Did you know that Green Book, the 2019 Academy Awards winner for Best Picture, is entitled not after the two main protagonists or any book they authored, but after a guidebook they used on a tour in the 1960s? The film, written and directed by Peter Farrelly, was named so to honor the Negro Motorist Green Book, a book that lists hotels and restaurants that cater its services to people of color in the predominantly racist southern United States. In the movie, it was shown that the book was crucial for world-class African-American and bisexual pianist Don Shirley (played by Mahershala Ali) and his white driver-bodyguard Tony Vallelonga (depicted by Viggo Mortensen) as they went on an eight-week tour in the region and suffered racial and gender discrimination.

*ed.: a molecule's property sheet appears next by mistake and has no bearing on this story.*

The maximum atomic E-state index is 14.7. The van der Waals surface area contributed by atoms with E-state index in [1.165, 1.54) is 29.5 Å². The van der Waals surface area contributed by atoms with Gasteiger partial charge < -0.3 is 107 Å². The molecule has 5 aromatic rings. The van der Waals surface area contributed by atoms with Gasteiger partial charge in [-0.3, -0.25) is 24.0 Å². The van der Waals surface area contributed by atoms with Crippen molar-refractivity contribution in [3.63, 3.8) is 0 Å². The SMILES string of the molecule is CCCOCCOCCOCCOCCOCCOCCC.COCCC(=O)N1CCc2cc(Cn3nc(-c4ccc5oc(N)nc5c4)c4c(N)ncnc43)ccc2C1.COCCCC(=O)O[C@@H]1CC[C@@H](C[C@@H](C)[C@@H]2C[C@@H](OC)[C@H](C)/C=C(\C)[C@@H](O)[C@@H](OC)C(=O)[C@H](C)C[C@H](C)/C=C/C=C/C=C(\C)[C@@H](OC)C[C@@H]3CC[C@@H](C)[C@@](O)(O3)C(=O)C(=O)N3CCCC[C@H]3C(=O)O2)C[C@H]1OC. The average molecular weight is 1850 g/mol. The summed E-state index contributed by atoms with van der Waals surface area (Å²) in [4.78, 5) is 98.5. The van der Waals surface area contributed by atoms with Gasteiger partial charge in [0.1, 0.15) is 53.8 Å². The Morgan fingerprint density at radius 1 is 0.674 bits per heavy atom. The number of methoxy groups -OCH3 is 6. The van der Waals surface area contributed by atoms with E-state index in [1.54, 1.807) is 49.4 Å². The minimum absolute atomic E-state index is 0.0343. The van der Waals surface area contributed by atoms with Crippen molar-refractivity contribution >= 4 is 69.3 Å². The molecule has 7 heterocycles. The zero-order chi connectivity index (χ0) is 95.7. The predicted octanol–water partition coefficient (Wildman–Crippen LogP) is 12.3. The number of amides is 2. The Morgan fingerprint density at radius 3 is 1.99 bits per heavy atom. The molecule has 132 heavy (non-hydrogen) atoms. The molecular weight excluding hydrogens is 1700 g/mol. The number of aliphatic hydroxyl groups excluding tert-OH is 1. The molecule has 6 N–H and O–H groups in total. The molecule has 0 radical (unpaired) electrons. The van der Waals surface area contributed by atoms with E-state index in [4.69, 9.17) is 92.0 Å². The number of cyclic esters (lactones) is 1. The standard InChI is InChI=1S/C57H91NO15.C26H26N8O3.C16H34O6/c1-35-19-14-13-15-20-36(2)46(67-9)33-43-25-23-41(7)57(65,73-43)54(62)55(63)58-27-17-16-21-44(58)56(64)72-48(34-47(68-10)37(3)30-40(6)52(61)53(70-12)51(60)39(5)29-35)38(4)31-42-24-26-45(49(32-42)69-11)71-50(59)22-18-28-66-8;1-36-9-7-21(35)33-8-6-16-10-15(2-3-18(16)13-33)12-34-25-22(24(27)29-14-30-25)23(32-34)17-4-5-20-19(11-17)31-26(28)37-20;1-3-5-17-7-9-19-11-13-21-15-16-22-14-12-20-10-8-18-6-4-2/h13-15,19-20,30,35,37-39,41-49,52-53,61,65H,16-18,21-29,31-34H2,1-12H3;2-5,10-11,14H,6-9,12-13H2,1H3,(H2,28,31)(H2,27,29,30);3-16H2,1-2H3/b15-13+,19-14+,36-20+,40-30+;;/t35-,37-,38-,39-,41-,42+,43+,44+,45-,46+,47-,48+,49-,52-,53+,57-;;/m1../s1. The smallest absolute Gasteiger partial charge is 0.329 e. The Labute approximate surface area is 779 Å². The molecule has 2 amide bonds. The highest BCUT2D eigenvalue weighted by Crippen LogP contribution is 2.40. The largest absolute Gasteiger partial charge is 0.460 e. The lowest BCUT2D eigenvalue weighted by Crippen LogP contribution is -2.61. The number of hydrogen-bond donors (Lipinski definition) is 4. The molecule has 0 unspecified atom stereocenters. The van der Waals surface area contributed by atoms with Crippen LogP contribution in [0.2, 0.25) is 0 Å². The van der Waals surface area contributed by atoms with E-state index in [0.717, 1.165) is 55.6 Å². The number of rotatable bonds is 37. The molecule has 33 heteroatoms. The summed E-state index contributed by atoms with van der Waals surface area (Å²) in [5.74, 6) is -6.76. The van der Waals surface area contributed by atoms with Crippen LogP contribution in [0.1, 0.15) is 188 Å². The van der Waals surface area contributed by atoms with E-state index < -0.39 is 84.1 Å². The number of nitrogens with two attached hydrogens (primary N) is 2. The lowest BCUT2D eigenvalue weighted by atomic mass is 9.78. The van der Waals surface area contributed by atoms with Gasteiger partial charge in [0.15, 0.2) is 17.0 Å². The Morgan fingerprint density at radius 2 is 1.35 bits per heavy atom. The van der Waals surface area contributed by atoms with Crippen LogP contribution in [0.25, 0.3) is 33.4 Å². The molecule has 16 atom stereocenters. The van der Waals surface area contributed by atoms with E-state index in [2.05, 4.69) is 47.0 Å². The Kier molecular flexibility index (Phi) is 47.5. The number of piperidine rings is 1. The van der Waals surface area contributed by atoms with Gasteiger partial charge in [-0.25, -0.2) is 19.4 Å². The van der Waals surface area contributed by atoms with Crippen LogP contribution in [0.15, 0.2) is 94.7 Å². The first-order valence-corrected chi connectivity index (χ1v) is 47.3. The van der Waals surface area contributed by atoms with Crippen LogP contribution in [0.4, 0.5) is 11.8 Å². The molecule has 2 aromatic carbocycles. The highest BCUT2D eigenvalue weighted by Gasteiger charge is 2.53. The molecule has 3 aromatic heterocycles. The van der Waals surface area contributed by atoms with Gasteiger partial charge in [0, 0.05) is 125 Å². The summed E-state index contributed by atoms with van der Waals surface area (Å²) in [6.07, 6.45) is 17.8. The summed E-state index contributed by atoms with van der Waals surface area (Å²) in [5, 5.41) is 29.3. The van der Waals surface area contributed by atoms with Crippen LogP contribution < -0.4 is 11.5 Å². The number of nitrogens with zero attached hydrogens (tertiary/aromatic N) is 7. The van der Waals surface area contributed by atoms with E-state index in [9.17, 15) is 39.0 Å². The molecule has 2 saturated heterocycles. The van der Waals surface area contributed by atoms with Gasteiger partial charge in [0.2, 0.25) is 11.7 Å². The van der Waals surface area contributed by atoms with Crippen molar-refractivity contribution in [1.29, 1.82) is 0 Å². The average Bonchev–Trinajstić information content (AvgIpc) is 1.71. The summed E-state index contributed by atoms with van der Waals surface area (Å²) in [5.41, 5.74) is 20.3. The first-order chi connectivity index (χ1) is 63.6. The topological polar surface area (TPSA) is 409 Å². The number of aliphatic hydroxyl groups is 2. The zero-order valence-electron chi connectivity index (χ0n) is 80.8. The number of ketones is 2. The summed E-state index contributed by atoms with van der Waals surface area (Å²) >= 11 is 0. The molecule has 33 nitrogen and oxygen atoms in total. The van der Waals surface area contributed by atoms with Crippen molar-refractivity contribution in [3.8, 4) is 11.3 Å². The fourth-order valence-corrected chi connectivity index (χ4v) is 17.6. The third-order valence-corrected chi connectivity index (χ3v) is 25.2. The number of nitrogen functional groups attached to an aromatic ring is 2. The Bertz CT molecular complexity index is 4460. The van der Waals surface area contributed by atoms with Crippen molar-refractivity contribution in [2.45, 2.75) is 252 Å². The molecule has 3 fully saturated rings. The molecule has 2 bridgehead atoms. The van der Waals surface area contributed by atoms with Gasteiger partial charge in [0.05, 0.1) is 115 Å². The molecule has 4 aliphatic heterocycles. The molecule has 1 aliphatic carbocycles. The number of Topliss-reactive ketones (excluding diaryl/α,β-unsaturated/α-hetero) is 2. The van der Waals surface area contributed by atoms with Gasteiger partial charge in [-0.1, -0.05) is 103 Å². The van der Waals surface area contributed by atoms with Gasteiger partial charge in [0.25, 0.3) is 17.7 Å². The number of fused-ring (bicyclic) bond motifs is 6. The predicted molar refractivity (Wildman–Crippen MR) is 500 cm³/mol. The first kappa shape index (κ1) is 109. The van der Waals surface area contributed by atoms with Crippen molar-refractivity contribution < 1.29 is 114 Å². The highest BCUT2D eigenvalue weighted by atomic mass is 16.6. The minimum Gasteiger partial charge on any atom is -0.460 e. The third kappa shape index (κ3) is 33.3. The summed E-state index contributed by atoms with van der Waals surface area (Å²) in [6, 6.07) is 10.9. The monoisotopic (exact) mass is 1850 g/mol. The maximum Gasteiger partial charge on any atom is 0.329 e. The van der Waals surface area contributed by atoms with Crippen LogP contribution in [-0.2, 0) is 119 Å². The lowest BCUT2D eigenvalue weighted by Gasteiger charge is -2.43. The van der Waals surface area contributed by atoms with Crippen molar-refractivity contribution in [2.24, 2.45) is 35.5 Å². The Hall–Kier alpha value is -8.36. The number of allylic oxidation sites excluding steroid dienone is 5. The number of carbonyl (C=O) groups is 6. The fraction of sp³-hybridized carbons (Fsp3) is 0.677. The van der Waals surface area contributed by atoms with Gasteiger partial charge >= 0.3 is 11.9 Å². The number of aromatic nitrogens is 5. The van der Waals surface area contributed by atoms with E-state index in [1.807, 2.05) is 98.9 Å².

The guidebook, authored by travel writer Victor Hugo Green and saw numerous publishing from 1936 to 1966, became important in the middle of the 20th century, when America’s then-booming economy made traveling a necessity even for people of color, be it for business or pleasure. The Green Book became so influential that businesses started partnerships with the publishers for bigger spaces in the book, including Standard Oil, a gas company known for its willingness to serve people of color. Because it became popular and many businesses wanted to make it known they serve African-Americans, the book saw exponential growth in terms of pages, from just 10 pages in the first edition, it grew to be an 80-page book in 1949. But, as the author intended, the book’s importance died out in the late 1960s, after the passing of the Civil Rights Act in 1964, which outlawed segregation in facilities. In fact, with so many integrated places, the last edition of the book dropped the “Negro” in the title and was published as Travelers’ Green Book.
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